Survival Of The Shortest: Did Streaming Kill Song Intros?
While lengthy, dramatic intros used to be commonplace in the power pop ballads of a few decades ago, a recent study has revealed that the hits of today have significantly more truncated, something for which consumers shortened attention spans are likely to blame.
Songs that manage to grab and sustain listeners’ attention get played and others get skipped."
Remember those drawn-out, dramatic intros into the pop power ballads of the 80s? They’re all but gone in today’s chart toppers, according to new research, and listeners’ short attention spans may be to blame.
Intros that averaged more than 20 seconds in the mid-80s are now only about 5 seconds long, the study found.
Depending on what rocks your musical world, the popularity of streaming services might be to thank or to curse for a move away from the instrumental intro, said Hubert Léveillé Gauvin, a doctoral student in music theory at The Ohio State University. His study appears in the journal Musicae Scientiae.
Hubert Léveillé Gauvin
Léveillé Gauvin spent a couple months listening to and analyzing songs that hit the top 10 from 1986 to 2015 and found a dramatic shift away from long intros. He also documented a marked increase in tempo.
And Léveillé Gauvin discovered that singers of the most recent successful songs hardly waste any time before mentioning the song title in the lyrics. Another change he found: Song names today are shorter than they used to be – often just a single word.
This evolution is likely driven by what Léveillé Gauvin calls the “attention economy” of modern-day pop. And that means that artists get to the musical point more quickly in the interest of grabbing a fickle listening audience, many of whom tune in on Spotify, Pandora and other skippable services.
“It’s survival-of-the-fittest: Songs that manage to grab and sustain listeners’ attention get played and others get skipped. There’s always another song,” Léveillé Gauvin said. “If people can skip so easily and at no cost, you have to do something to grab their attention.”
Rather than looking for direct income on streaming services, artists are looking for something else –to drive listeners to their concerts or to other products they sell, he said.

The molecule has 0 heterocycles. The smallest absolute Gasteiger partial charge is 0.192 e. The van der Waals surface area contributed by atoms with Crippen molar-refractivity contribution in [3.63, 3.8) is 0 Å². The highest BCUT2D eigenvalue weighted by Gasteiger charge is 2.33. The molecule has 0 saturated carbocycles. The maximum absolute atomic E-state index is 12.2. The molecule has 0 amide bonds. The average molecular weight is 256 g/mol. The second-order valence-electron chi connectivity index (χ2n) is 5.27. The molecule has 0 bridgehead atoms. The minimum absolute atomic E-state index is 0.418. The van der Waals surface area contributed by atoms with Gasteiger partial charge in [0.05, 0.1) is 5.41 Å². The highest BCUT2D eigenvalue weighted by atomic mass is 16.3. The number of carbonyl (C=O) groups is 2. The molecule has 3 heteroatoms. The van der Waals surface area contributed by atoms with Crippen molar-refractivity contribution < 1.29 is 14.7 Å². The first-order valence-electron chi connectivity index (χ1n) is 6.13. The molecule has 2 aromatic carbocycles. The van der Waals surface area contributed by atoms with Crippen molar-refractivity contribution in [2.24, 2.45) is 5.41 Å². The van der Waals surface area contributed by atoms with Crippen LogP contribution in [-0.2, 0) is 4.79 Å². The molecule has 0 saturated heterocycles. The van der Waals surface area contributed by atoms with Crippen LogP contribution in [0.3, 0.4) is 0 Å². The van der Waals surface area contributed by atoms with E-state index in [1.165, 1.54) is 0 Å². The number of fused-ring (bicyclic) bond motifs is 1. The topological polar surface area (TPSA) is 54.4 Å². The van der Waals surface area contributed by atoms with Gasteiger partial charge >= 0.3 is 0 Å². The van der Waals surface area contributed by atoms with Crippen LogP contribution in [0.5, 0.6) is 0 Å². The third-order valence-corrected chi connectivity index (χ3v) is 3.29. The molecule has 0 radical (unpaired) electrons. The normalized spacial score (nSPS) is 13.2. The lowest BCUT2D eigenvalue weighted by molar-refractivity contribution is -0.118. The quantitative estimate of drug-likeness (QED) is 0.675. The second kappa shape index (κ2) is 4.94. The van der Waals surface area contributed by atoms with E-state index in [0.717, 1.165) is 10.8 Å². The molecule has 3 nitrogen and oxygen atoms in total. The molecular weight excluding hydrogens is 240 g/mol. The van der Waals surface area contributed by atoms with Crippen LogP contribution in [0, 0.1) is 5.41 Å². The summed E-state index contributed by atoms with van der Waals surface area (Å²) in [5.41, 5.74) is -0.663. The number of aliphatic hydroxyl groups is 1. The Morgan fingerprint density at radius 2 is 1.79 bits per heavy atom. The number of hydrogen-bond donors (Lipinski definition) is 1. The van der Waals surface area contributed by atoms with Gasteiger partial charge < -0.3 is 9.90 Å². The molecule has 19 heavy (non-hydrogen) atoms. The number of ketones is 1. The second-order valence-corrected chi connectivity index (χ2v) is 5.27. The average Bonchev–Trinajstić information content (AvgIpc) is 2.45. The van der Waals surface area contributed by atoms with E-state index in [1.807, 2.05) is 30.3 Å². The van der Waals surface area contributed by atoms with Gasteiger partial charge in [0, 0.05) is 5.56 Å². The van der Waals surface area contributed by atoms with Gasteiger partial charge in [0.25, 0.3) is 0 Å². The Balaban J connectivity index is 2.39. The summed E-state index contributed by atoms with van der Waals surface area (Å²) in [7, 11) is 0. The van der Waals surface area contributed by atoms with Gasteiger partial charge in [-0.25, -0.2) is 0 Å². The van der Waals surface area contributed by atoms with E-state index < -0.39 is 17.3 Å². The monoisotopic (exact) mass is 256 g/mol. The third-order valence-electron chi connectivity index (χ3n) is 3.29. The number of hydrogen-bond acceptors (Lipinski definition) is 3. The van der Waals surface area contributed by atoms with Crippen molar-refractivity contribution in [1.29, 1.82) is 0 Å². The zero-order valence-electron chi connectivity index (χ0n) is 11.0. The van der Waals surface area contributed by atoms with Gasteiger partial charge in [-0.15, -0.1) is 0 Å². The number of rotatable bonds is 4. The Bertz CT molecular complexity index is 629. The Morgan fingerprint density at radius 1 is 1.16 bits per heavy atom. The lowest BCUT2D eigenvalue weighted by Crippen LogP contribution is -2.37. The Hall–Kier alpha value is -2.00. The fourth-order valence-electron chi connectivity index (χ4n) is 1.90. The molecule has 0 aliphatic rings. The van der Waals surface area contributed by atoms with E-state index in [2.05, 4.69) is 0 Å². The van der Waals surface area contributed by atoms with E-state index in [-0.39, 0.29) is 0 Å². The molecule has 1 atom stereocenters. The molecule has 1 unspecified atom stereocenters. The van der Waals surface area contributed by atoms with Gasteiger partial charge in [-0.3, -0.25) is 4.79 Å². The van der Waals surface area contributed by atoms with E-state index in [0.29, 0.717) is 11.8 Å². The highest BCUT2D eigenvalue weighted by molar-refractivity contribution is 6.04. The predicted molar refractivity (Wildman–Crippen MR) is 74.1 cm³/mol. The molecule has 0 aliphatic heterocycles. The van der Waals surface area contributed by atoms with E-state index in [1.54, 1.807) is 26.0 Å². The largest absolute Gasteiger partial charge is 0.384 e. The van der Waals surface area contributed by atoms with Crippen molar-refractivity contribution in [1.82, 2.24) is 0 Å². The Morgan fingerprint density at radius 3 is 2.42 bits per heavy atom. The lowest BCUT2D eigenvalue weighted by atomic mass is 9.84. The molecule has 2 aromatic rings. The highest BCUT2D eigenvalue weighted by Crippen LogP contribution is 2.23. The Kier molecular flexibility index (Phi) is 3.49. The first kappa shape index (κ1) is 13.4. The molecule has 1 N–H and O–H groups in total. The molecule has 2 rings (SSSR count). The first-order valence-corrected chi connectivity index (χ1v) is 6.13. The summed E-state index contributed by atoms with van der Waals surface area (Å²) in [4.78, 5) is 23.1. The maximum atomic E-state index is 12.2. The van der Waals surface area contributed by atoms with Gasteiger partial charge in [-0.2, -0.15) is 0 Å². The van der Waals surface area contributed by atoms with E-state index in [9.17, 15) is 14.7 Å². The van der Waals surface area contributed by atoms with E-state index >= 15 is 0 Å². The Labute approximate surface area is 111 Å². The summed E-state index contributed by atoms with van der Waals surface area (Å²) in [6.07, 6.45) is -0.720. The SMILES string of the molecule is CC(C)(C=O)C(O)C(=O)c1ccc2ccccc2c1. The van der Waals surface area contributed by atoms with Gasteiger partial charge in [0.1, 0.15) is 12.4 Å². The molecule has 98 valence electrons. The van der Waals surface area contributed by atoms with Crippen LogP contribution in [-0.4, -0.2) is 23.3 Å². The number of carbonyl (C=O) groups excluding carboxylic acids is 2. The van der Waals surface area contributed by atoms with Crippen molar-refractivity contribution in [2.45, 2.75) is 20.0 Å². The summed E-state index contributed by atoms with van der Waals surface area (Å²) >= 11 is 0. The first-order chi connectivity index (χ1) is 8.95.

“Artists and producers are shifting from having their songs as cultural products to having their songs as advertisements for themselves. Your product isn’t necessarily your song, it’s your personal brand,” Léveillé Gauvin said.
“We’re operating in an ‘attention economy,’ and attention is scarce and valuable.”
Léveillé Gauvin measured the tempo of 303 top-10 singles and found a clear trend toward faster-paced pop music in the last three decades. The average tempo increased roughly 8 percent. He compared the number of words in song titles and found more and more “one-word wonders” as the years passed.
When he analyzed how long it took for the lyrics to start, Léveillé Gauvin found that intros lasting an average of more than 20 seconds in the mid-80s have given way to intros that average 5 seconds today. And once the lyrics started, it took less time (by about 18 percent) for the first “hook,” which he defined as the song’s title.
“The really striking thing was the disappearance of the intro,” he said. “There was a 78 percent drop. That’s insane, but it makes sense. The voice is one of the most attention-grabbing things there is in music.”
To see the difference, look to 1987’s “Nothing’s Gonna Stop Us Now” by Starship and compare it to Maroon 5’s 2015 pop hit “Sugar.”
Starship takes about 22 seconds to reach the first lyrics of its mid-tempo song and doesn’t get to the hook until after Grace Slick’s voice enters the duet that Mickey Thomas started. The listener has heard well over a minute of music before learning that Starship will not be stopped.
“It’s also super 80s,” Léveillé Gauvin said.
Maroon 5, in contrast, gets to the point quickly in its one-word-titled up-tempo hit. The intro is half as long as Starship’s and Adam Levine is singing the hook “Sugar” within 40 seconds.
There are exceptions to the trend. Take Gotye’s “Somebody That I Used To Know.” The 2012 earworm has a title almost three times longer than other chart toppers that same year. Its 20-second instrumental introduction was four times longer than average. And a listener waits two full minutes before the hook.
A fifth measure didn’t reveal any scientifically significant changes during the 30 years of music. Léveillé Gauvin thought it was possible that today’s songs would include more self-focused lyrics, but he did not see a pattern.
In a second study, Léveillé Gauvin evaluated data provided by Spotify to see if popular songs by a given artist were more likely to fit the attention-grabbing trend than less-popular songs released by the same artist. For the study, he looked at the most-streamed songs on Spotify and compared those to the least-streamed songs by the same artist.
He found no evidence of the “attention economy” hypothesis in that study.
Music continually evolves, driven by a variety of factors, and there’s no way to explain away all the changes Léveillé Gauvin saw based on streaming services and the “skip” button alone, he said.
But he believes they are certainly contributing.
“If you look back historically, technological changes have likely shaped the way people compose and listen to music for a long time,” he said, adding that the compact disc brought along an ease of skipping that was leaps and bounds ahead of vinyl or cassette tapes.
So, is this attention-driven shift a bad thing for pop music?
“It’s very easy to see this in a cynical way. It’s not necessarily a negative thing; it’s just the nature of the beast,” Léveillé Gauvin said.